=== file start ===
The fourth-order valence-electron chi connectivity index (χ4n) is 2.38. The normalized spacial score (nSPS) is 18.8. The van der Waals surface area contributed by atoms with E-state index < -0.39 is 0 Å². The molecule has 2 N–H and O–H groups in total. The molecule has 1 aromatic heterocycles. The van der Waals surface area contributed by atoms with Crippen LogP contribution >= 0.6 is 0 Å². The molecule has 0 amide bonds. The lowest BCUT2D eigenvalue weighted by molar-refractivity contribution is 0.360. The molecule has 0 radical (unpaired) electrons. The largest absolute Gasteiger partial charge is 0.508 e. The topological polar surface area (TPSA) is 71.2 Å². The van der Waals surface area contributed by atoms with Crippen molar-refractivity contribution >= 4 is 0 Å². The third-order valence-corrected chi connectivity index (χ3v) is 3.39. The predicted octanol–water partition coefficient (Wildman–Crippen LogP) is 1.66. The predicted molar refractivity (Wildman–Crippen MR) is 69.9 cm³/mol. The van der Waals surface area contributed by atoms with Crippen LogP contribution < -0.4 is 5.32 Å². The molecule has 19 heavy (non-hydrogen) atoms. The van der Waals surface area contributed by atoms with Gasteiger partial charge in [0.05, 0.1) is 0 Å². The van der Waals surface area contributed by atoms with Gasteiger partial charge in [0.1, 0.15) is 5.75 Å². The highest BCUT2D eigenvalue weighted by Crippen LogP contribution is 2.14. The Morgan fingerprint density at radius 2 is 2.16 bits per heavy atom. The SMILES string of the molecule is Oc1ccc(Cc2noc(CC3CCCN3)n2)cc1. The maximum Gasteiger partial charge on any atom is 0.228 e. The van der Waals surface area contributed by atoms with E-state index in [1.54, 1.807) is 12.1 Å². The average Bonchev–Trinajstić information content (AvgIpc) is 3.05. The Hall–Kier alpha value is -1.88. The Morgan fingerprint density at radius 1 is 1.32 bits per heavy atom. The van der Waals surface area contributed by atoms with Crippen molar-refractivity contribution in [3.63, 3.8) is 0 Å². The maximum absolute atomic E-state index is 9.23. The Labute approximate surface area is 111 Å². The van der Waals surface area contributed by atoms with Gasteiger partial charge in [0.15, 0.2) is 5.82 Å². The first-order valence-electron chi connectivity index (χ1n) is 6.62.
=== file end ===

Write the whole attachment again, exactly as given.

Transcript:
The fourth-order valence-electron chi connectivity index (χ4n) is 2.38. The normalized spacial score (nSPS) is 18.8. The van der Waals surface area contributed by atoms with E-state index < -0.39 is 0 Å². The molecule has 2 N–H and O–H groups in total. The molecule has 1 aromatic heterocycles. The van der Waals surface area contributed by atoms with Crippen LogP contribution >= 0.6 is 0 Å². The molecule has 0 amide bonds. The lowest BCUT2D eigenvalue weighted by molar-refractivity contribution is 0.360. The molecule has 0 radical (unpaired) electrons. The largest absolute Gasteiger partial charge is 0.508 e. The topological polar surface area (TPSA) is 71.2 Å². The van der Waals surface area contributed by atoms with Crippen molar-refractivity contribution >= 4 is 0 Å². The third-order valence-corrected chi connectivity index (χ3v) is 3.39. The predicted octanol–water partition coefficient (Wildman–Crippen LogP) is 1.66. The predicted molar refractivity (Wildman–Crippen MR) is 69.9 cm³/mol. The van der Waals surface area contributed by atoms with Crippen LogP contribution < -0.4 is 5.32 Å². The molecule has 19 heavy (non-hydrogen) atoms. The van der Waals surface area contributed by atoms with Gasteiger partial charge in [0.05, 0.1) is 0 Å². The van der Waals surface area contributed by atoms with Gasteiger partial charge in [0.1, 0.15) is 5.75 Å². The highest BCUT2D eigenvalue weighted by Crippen LogP contribution is 2.14. The Morgan fingerprint density at radius 2 is 2.16 bits per heavy atom. The SMILES string of the molecule is Oc1ccc(Cc2noc(CC3CCCN3)n2)cc1. The maximum Gasteiger partial charge on any atom is 0.228 e. The van der Waals surface area contributed by atoms with E-state index in [1.54, 1.807) is 12.1 Å². The average Bonchev–Trinajstić information content (AvgIpc) is 3.05. The Hall–Kier alpha value is -1.88. The Morgan fingerprint density at radius 1 is 1.32 bits per heavy atom. The van der Waals surface area contributed by atoms with Crippen molar-refractivity contribution in [3.63, 3.8) is 0 Å². The maximum absolute atomic E-state index is 9.23. The Labute approximate surface area is 111 Å². The van der Waals surface area contributed by atoms with Gasteiger partial charge in [0.15, 0.2) is 5.82 Å². The first-order valence-electron chi connectivity index (χ1n) is 6.62.